Biden’s Domestic Chip Agenda Suffers Another Major Blow: REPORT

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Jason Cohen Contributor
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President Joe Biden’s chips agenda is encountering more significant setbacks as key manufacturing projects are already experiencing delays, Nikkei Asia reported on Tuesday.

LCY Chemical, Solvay, Chang Chun Group, KPPC Advanced Chemicals (Kanto-PPC) and Topco Scientific, which are companies that produce chemicals and materials needed for chips, are pushing back their construction plans in Arizona, according to Nikkei Asia, citing executives with knowledge of the situation. These companies unveiled projects to accommodate the large-scale plant developments by Taiwan Semiconductor Manufacturing Co. (TSMC) and Intel in Arizona, and include securing land for constructing facilities in the state, aligning with the chip giants’ ambitious projects. (RELATED: Biden’s Sanctions Fail To Keep Sensitive Chip Technology Out Of China’s Hands)

Biden has made domestic chip production a major priority as the U.S. attempts to strip control of the market from China. The countries are engaged in a tech war, which is largely related to chips because they are crucial for technology like artificial intelligence.

All of the companies involved are either shrinking plans substantially or facing delays, according to Nikkei. Both TSMC and Intel, as well as other companies, had already revealed they will have significant delays in their operations.

Most of the companies say the delays are related to rising costs for construction supplies and workers, according to Nikkei. They also attributed TSMC’s and Intel’s delays as contributing factors to their own setbacks.

One factory TSMC is building in Arizona has delayed manufacturing until 2027 or 2028 instead of 2026 due to uncertainty regarding funding it will obtain from the Biden administration, according to The New York Times. Intel also faces delays for an Arizona factory, attributing the setback to the current chip market rather than funding uncertainty.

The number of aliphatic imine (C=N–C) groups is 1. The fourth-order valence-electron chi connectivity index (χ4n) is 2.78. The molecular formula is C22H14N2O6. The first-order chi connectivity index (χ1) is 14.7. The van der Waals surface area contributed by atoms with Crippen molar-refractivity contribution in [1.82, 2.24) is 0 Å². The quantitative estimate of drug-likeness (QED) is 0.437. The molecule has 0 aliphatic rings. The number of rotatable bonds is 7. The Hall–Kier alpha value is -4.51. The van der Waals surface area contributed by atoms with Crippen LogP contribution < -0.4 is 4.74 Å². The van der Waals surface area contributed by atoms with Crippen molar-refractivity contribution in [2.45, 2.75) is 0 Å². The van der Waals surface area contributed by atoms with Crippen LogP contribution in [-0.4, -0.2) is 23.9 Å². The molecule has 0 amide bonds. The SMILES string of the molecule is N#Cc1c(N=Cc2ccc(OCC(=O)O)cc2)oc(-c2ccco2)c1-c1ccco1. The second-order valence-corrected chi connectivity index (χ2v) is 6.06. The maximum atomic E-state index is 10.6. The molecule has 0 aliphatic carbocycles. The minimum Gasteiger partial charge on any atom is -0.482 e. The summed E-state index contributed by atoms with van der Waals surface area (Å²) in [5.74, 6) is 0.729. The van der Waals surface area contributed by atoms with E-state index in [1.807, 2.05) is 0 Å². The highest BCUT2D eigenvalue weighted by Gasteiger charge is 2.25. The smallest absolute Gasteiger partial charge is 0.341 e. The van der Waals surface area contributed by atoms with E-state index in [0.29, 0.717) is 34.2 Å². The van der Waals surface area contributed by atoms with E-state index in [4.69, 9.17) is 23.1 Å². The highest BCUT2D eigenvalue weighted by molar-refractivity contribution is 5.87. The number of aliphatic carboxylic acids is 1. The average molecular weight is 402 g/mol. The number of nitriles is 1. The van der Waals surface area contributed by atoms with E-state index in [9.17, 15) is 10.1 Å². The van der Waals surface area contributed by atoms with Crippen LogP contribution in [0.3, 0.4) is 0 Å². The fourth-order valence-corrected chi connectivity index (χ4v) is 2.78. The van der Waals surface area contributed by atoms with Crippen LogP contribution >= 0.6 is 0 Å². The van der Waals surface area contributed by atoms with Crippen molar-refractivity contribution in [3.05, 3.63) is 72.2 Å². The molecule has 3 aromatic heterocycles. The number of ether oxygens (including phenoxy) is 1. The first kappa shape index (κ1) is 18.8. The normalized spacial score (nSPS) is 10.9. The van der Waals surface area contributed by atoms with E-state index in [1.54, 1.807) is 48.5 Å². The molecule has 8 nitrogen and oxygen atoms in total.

Moreover, TSMC delayed its other Arizona factory because of worker issues related to union disputes, as the giant originally scheduled completion for 2024, but now it won’t be operational until at least 2025.

TSMC’s negotiations with the Biden administration on subsidies have persisted for over a year and half since the president signed the Chips and Science Act in 2022, which allocates $53 billion to back the industry, according to The Wall Street Journal. Chip manufacturers have requested more funding than is available, leading the administration to struggle with finalizing funding decisions, Commerce Department Secretary Gina Raimondo said in February.

Meanwhile, TSMC’s factory in Japan is on track to operate on schedule as the country’s government has helped the factory by committing billions in funds as well as assisting with coordinating thousands of employees to build it, the WSJ reported.

“Thanks to President Biden’s Investing in America agenda, companies from across the world are investing billions of dollars building factories across the country and training Americans for the well-paying jobs they’ll provide. Shovels are in ground, facilities are already under construction, and Americans are already feeling the benefits of this President’s economic agenda,” White House spokesperson Robyn Patterson told the Daily Caller News Foundation.

The Commerce Department did not immediately respond to the DCNF’s request for comment.

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